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Human Sexuality

Human sexuality is the innate way humans communicate their erotic desires to each other.


Human sexuality is also a way to form deeper connections with another person, companionship, and intimacy besides procreation purposes. It involves intense emotions that encompass sexual touch, contact and eventually intercourse.

People unconsciously become attracted to each other and form bonds that can last a few days to years. During this time, an intricate courtship process takes place that involves physical and psychological processes and can lead to sexual intercourse.

These processes include:

  • Flirting is a process designed to attract the sexual attention of another person, and involves body language, slow paced conversation, humor and brief physical contact such as tapping on the other person’s knee or sharing the same eating utensils.

  • Seduction is the process of deliberately enticing a person of sexual/romantic interest. This involves the pursuer letting the other person know of its social value and status, as well as more frequent touching and sensual conversation.

Over time, if the strength of the attraction is intense, it can lead to arranging numerous meetings with the goal of investigating their suitability for a more serious intimate relationship.

While humans are sexual beings, and most of the way they express their sexual emotions is innate, their sexual behavior is also influenced by social, cultural, and environmental factors. The norms imposed by a culture often differs from others, from imposing strict regulations on the level of sexual interaction/communication between people to more liberal views as seen in the U.S and most Western countries.

Tips for sex

Myths & Facts:

  • Women achieve orgasm during intercourse. The fact is that only about a third of women achieve orgasm during the course of the intercourse. The other third need extra stimulation to experience an orgasm.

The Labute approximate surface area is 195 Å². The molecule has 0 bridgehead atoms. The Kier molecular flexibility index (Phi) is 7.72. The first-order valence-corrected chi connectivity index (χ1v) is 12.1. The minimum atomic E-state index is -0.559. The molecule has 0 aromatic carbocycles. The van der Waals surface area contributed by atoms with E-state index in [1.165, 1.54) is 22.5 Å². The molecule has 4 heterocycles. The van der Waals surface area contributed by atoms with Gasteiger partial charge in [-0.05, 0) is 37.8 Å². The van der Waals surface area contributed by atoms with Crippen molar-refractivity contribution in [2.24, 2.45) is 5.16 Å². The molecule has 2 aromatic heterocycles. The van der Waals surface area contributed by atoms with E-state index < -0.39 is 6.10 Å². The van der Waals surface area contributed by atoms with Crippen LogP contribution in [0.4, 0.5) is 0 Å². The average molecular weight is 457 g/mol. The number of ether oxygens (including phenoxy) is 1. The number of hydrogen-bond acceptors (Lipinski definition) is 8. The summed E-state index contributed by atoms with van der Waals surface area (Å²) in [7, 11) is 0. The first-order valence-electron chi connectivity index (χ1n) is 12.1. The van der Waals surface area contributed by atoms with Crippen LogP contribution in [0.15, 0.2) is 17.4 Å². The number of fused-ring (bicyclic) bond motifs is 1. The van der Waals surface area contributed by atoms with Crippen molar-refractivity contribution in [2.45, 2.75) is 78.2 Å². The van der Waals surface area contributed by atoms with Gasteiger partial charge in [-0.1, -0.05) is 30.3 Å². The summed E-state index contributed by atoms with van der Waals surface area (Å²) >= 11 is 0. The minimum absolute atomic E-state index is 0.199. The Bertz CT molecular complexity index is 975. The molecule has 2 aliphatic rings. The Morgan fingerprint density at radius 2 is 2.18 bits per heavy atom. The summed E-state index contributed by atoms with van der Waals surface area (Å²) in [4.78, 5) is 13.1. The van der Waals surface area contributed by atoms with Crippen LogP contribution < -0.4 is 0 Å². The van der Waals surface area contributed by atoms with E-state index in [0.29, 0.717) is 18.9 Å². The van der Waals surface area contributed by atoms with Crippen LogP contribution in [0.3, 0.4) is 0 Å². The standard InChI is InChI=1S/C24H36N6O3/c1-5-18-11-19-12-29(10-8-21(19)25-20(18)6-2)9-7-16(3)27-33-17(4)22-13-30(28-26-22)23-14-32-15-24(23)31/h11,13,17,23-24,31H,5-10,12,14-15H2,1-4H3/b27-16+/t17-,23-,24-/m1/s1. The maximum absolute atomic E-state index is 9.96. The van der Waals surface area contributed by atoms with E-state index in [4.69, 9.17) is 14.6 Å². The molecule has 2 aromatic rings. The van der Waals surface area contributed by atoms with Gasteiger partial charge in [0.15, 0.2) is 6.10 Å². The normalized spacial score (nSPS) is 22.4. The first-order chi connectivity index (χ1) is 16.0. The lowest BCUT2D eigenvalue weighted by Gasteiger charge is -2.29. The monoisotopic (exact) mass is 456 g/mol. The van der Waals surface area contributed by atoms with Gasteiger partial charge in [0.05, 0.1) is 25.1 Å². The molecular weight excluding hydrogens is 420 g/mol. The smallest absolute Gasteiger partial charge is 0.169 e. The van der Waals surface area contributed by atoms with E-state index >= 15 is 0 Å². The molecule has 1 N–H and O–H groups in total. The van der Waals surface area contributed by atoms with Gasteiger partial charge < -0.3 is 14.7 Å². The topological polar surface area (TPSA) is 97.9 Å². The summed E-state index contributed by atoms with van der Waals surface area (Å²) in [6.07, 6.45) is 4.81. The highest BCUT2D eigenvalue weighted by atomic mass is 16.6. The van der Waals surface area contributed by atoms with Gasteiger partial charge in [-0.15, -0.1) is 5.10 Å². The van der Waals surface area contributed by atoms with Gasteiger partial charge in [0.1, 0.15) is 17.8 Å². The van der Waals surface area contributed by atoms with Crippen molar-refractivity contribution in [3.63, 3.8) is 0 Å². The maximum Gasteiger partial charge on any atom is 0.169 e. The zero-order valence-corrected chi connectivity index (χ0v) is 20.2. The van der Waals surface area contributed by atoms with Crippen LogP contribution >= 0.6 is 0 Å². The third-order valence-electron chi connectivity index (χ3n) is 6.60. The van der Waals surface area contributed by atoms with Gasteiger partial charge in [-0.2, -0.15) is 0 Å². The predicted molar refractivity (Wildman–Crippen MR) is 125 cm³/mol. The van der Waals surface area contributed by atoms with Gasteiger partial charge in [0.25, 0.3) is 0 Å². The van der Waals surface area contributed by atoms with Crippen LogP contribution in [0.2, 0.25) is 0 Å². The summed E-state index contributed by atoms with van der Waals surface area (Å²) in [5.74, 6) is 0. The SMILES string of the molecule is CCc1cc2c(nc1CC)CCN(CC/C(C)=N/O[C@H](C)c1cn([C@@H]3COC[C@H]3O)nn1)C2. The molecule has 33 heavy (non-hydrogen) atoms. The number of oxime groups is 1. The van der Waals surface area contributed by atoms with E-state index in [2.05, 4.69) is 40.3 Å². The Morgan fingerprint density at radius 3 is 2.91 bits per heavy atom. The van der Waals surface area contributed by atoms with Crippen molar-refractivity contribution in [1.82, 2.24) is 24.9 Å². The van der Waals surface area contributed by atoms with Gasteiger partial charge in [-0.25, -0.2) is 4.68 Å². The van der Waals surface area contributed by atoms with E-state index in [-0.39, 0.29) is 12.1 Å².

• Women need to have an orgasm to enjoy sex. Research shows that, in fact, many women enjoy the level of intimacy of love making, even if they don't always have an orgasm
    • Source-The Society of Obstetricians and Gynaecologists of Canada

    The media makes the act of sex as a pleasurable and a gratifying physical event between two people.

    However, it does not always happen so smoothly. Occasionally, a partner might not understand your preferences or they might have difficulty achieving the same level of arousal.

    The Society of Obstetricians and Gynaecologists of Canada recommends the following tips during sex:


    Communicate with your partner your preferences when it comes to sex. Your partner cannot read your mind.


    It is possible to try too hard. Focus on enjoying the process, not on whether or not you will have an orgasm.


    If you or your partner are doing something pleasurable, encourage your mate to continue.


    Learn to enjoy and feel comfortable with your sexuality. Your current inability to have an orgasm is not a reflection of your femininity, your psychological or emotional health. Putting yourself down just makes it that much more difficult.


    Some women have trouble concentrating during sex. If that is the case, you may wish to fantasize, i.e., thinking about something sexual may excite you and may reduce negative emotions. If you feel that you are very close to achieving an orgasm, alternate tightening and relaxing your pelvic floor muscles. This may sometimes trigger a real orgasm.